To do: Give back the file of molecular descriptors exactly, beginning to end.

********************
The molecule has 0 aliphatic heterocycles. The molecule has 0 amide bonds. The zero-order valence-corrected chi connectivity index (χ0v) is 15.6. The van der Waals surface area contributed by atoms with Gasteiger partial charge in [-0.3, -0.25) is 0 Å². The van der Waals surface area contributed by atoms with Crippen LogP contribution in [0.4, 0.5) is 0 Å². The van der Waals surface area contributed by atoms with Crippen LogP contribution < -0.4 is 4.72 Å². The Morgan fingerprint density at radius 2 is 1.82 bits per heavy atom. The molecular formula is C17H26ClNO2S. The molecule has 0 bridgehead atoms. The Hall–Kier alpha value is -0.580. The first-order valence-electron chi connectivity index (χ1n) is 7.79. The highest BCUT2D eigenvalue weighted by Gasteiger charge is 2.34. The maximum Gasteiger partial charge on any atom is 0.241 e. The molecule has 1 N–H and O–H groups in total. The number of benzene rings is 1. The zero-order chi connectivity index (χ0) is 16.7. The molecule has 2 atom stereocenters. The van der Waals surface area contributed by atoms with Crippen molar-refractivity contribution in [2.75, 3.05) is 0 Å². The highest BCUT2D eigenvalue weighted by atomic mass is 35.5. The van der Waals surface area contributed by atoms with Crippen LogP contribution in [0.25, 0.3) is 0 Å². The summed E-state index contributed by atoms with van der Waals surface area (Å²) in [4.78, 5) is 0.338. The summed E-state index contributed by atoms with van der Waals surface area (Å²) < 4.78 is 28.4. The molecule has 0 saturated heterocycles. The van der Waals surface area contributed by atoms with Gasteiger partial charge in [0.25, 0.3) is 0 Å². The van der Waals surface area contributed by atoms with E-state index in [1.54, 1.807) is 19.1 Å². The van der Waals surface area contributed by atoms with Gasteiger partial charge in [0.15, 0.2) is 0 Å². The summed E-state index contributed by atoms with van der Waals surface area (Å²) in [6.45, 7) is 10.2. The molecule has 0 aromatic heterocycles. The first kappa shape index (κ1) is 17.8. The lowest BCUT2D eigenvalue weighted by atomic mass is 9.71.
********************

The molecule has 0 aliphatic heterocycles. The molecule has 0 amide bonds. The zero-order valence-corrected chi connectivity index (χ0v) is 15.6. The van der Waals surface area contributed by atoms with Gasteiger partial charge in [-0.3, -0.25) is 0 Å². The van der Waals surface area contributed by atoms with Crippen LogP contribution in [0.4, 0.5) is 0 Å². The van der Waals surface area contributed by atoms with Crippen LogP contribution < -0.4 is 4.72 Å². The Morgan fingerprint density at radius 2 is 1.82 bits per heavy atom. The molecular formula is C17H26ClNO2S. The molecule has 0 bridgehead atoms. The Hall–Kier alpha value is -0.580. The first-order valence-electron chi connectivity index (χ1n) is 7.79. The highest BCUT2D eigenvalue weighted by Gasteiger charge is 2.34. The maximum Gasteiger partial charge on any atom is 0.241 e. The molecule has 1 N–H and O–H groups in total. The number of benzene rings is 1. The zero-order chi connectivity index (χ0) is 16.7. The molecule has 2 atom stereocenters. The van der Waals surface area contributed by atoms with Crippen molar-refractivity contribution in [2.75, 3.05) is 0 Å². The highest BCUT2D eigenvalue weighted by atomic mass is 35.5. The van der Waals surface area contributed by atoms with Crippen LogP contribution in [0.25, 0.3) is 0 Å². The summed E-state index contributed by atoms with van der Waals surface area (Å²) in [4.78, 5) is 0.338. The summed E-state index contributed by atoms with van der Waals surface area (Å²) < 4.78 is 28.4. The molecule has 0 saturated heterocycles. The van der Waals surface area contributed by atoms with Gasteiger partial charge in [0.25, 0.3) is 0 Å². The van der Waals surface area contributed by atoms with E-state index in [1.54, 1.807) is 19.1 Å². The van der Waals surface area contributed by atoms with Gasteiger partial charge in [0.15, 0.2) is 0 Å². The summed E-state index contributed by atoms with van der Waals surface area (Å²) in [6.45, 7) is 10.2. The molecule has 0 aromatic heterocycles. The first kappa shape index (κ1) is 17.8. The lowest BCUT2D eigenvalue weighted by atomic mass is 9.71.